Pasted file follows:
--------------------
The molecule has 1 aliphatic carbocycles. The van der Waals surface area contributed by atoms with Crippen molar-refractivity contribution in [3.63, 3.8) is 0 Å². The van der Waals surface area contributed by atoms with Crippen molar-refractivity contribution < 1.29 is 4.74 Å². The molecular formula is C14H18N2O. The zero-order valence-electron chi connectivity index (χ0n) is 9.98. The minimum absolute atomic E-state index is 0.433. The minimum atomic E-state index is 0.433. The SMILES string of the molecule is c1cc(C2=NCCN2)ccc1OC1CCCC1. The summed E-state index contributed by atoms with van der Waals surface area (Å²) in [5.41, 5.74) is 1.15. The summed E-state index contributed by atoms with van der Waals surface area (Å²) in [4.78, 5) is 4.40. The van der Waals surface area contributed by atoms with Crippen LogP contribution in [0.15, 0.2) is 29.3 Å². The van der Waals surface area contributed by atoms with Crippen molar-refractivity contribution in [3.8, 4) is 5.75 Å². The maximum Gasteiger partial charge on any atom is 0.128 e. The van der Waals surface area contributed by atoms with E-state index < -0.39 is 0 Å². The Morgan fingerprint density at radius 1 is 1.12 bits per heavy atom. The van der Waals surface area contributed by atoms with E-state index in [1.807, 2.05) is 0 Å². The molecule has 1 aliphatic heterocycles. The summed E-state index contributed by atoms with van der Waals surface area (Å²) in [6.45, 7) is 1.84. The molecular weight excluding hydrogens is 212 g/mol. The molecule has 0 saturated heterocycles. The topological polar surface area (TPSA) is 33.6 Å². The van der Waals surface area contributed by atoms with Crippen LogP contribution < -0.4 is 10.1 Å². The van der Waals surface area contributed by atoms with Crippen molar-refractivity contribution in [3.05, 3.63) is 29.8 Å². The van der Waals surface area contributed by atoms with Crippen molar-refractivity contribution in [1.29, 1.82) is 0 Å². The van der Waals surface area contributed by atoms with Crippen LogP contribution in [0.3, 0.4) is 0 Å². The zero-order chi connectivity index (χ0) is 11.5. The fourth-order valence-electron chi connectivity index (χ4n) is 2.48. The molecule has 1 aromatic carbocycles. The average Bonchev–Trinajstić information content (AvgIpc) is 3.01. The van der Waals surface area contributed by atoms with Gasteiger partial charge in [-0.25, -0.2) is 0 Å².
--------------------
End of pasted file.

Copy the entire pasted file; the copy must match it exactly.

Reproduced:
The molecule has 1 aliphatic carbocycles. The van der Waals surface area contributed by atoms with Crippen molar-refractivity contribution in [3.63, 3.8) is 0 Å². The van der Waals surface area contributed by atoms with Crippen molar-refractivity contribution < 1.29 is 4.74 Å². The molecular formula is C14H18N2O. The zero-order valence-electron chi connectivity index (χ0n) is 9.98. The minimum absolute atomic E-state index is 0.433. The minimum atomic E-state index is 0.433. The SMILES string of the molecule is c1cc(C2=NCCN2)ccc1OC1CCCC1. The summed E-state index contributed by atoms with van der Waals surface area (Å²) in [5.41, 5.74) is 1.15. The summed E-state index contributed by atoms with van der Waals surface area (Å²) in [4.78, 5) is 4.40. The van der Waals surface area contributed by atoms with Crippen LogP contribution in [0.15, 0.2) is 29.3 Å². The van der Waals surface area contributed by atoms with Crippen molar-refractivity contribution in [3.8, 4) is 5.75 Å². The maximum Gasteiger partial charge on any atom is 0.128 e. The van der Waals surface area contributed by atoms with E-state index < -0.39 is 0 Å². The Morgan fingerprint density at radius 1 is 1.12 bits per heavy atom. The van der Waals surface area contributed by atoms with E-state index in [1.807, 2.05) is 0 Å². The molecule has 1 aliphatic heterocycles. The summed E-state index contributed by atoms with van der Waals surface area (Å²) in [6.45, 7) is 1.84. The molecular weight excluding hydrogens is 212 g/mol. The molecule has 0 saturated heterocycles. The topological polar surface area (TPSA) is 33.6 Å². The van der Waals surface area contributed by atoms with Crippen LogP contribution < -0.4 is 10.1 Å². The van der Waals surface area contributed by atoms with Crippen molar-refractivity contribution in [3.05, 3.63) is 29.8 Å². The van der Waals surface area contributed by atoms with Crippen molar-refractivity contribution in [1.29, 1.82) is 0 Å². The van der Waals surface area contributed by atoms with Crippen LogP contribution in [0.3, 0.4) is 0 Å². The zero-order chi connectivity index (χ0) is 11.5. The fourth-order valence-electron chi connectivity index (χ4n) is 2.48. The molecule has 1 aromatic carbocycles. The average Bonchev–Trinajstić information content (AvgIpc) is 3.01. The van der Waals surface area contributed by atoms with Gasteiger partial charge in [-0.25, -0.2) is 0 Å².